When Spencer Elden became a rock album cover superstar, he wasn't old enough to actually buy the record. In fact, he was barely old enough to sit up by himself.
But he was a cute little guy — and that's all that was needed to turn him into the baby chasing a dollar bill on the cover of Nirvana's classic 1991 release "Nevermind."
Elden, like the album that made him famous, is now 25.
Time to go back in the pool, which is exactly what he did recently in a photograph for photographer John Chapple (the original was taken by photographer Kirk Weddle). The major differences? No dollar bill on a fishing hook ... and he kept his pants on.
Growing up as the Nirvana baby has a strange level of notoriety, Elden told Time.
"Looking back, it feels kind of stupid doing interviews about it, because I had nothing to do with it, but a lot to do with it all at the same time. It's a really weird feeling being a part of someone else's momentum — being caught up in this wake of stuff."
Back in 1991, Elden was only a few months old when Weddle asked his parents to let him take the photo for the album cover. Elden's father worked with sets, custom rigging and photo shoot props for a living, which is how he met Weddle.
The initial idea had been to take pictures of babies at a swimming class, but the record company wasn't excited by those pictures. So they used the solo shot of Elden, and the dollar bill was added later. Time spent on the shoot? About 15 seconds. Compensation? $200.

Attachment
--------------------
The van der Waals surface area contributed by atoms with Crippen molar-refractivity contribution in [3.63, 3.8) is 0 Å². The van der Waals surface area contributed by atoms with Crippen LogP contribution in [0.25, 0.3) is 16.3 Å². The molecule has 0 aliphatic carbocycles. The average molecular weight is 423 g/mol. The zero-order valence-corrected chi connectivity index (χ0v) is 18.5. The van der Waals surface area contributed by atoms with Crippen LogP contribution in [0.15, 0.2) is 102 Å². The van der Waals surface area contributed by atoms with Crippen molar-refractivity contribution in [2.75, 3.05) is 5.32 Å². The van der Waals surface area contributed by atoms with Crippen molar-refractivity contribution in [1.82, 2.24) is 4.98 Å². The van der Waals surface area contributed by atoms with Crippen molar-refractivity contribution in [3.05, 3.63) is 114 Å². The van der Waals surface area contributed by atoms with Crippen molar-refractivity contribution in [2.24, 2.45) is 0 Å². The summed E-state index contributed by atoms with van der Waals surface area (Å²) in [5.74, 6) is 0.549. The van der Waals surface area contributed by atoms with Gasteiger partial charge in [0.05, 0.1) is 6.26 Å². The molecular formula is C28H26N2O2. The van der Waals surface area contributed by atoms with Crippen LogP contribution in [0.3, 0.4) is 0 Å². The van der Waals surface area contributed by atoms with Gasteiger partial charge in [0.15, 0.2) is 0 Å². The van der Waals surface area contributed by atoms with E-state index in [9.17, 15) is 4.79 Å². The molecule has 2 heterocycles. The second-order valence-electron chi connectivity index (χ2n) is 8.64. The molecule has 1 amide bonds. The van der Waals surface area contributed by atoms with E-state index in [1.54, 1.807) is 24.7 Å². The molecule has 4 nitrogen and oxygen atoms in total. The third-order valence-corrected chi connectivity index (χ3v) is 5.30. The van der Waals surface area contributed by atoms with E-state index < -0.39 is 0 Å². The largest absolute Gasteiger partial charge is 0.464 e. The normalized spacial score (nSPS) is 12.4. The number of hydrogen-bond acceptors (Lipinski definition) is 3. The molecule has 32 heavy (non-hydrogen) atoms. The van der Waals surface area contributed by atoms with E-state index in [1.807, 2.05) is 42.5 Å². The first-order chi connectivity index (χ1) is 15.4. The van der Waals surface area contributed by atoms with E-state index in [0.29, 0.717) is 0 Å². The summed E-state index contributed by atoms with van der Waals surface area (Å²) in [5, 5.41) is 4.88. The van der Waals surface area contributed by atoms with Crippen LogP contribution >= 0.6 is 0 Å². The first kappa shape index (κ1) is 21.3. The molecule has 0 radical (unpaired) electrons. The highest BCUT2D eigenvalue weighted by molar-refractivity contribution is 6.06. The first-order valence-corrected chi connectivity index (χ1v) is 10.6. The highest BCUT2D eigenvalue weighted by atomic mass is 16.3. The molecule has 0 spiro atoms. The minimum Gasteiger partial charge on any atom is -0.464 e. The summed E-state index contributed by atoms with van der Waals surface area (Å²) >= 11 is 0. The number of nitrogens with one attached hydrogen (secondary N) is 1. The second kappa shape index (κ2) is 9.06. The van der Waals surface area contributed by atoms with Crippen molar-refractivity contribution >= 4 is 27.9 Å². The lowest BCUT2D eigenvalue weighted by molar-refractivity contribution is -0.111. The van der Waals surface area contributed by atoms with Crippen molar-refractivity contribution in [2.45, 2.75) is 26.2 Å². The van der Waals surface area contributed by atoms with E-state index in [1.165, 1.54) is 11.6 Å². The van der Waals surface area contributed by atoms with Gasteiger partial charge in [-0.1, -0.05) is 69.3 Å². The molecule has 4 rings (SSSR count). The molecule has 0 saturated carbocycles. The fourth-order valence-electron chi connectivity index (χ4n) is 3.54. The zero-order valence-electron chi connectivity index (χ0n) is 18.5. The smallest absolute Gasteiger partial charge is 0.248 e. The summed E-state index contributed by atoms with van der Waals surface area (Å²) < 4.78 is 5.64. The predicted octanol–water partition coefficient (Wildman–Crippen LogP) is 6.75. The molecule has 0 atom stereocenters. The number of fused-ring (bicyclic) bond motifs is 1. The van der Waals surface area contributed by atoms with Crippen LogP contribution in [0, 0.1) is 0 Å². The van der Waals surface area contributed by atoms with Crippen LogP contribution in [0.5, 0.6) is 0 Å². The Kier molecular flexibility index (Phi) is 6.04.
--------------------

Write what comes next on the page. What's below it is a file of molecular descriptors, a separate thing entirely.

At the time, Nirvana had some independent hits, but "Nevermind" was their big-label breakthrough, selling over 30 million copies worldwide.
This isn't the first time Elden, who lives with his mom in Los Angeles and makes art, has re-created the photo; he's done it twice before, at different stages of his life.
This time around, he told the New York Post, he wanted to be more true to the original image.
"I said to the photographer, 'Let's do it naked,'" he said. "But he thought that would be weird, so I wore my swim shorts."
And while Elden does have a big tattoo on his chest that reads "Nevermind," he's not necessarily a fan of Nirvana's music.
He told the Post he prefers The Clash and added, "It’s cool but weird to be part of something so important that I don't even remember."
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